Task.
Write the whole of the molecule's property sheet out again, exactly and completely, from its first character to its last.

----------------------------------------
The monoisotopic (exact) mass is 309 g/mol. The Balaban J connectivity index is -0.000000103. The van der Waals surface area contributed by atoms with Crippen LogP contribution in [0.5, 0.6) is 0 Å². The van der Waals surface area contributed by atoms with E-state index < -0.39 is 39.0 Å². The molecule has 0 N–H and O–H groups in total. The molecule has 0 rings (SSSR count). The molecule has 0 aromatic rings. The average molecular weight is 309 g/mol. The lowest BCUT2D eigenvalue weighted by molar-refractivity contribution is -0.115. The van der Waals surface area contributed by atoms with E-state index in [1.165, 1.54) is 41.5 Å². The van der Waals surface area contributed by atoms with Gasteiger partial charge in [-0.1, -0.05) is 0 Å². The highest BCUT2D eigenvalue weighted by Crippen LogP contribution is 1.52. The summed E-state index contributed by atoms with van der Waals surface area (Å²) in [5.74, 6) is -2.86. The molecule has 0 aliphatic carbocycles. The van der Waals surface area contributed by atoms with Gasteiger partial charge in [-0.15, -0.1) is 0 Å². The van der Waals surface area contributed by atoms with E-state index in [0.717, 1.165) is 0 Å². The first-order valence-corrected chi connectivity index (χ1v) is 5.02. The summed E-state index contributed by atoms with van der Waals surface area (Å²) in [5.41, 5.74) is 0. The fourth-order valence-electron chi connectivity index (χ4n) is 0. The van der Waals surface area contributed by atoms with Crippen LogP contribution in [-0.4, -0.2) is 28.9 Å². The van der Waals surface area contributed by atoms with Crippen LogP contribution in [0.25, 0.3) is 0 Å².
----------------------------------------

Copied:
The monoisotopic (exact) mass is 309 g/mol. The Balaban J connectivity index is -0.000000103. The van der Waals surface area contributed by atoms with Crippen LogP contribution in [0.5, 0.6) is 0 Å². The van der Waals surface area contributed by atoms with E-state index < -0.39 is 39.0 Å². The molecule has 0 N–H and O–H groups in total. The molecule has 0 rings (SSSR count). The molecule has 0 aromatic rings. The average molecular weight is 309 g/mol. The lowest BCUT2D eigenvalue weighted by molar-refractivity contribution is -0.115. The van der Waals surface area contributed by atoms with E-state index in [1.165, 1.54) is 41.5 Å². The van der Waals surface area contributed by atoms with Gasteiger partial charge in [-0.1, -0.05) is 0 Å². The highest BCUT2D eigenvalue weighted by Crippen LogP contribution is 1.52. The summed E-state index contributed by atoms with van der Waals surface area (Å²) in [5.74, 6) is -2.86. The molecule has 0 aliphatic carbocycles. The van der Waals surface area contributed by atoms with Gasteiger partial charge in [-0.15, -0.1) is 0 Å². The van der Waals surface area contributed by atoms with E-state index in [0.717, 1.165) is 0 Å². The first-order valence-corrected chi connectivity index (χ1v) is 5.02. The summed E-state index contributed by atoms with van der Waals surface area (Å²) in [5.41, 5.74) is 0. The fourth-order valence-electron chi connectivity index (χ4n) is 0. The van der Waals surface area contributed by atoms with Crippen LogP contribution in [-0.4, -0.2) is 28.9 Å². The van der Waals surface area contributed by atoms with Crippen LogP contribution in [0.25, 0.3) is 0 Å².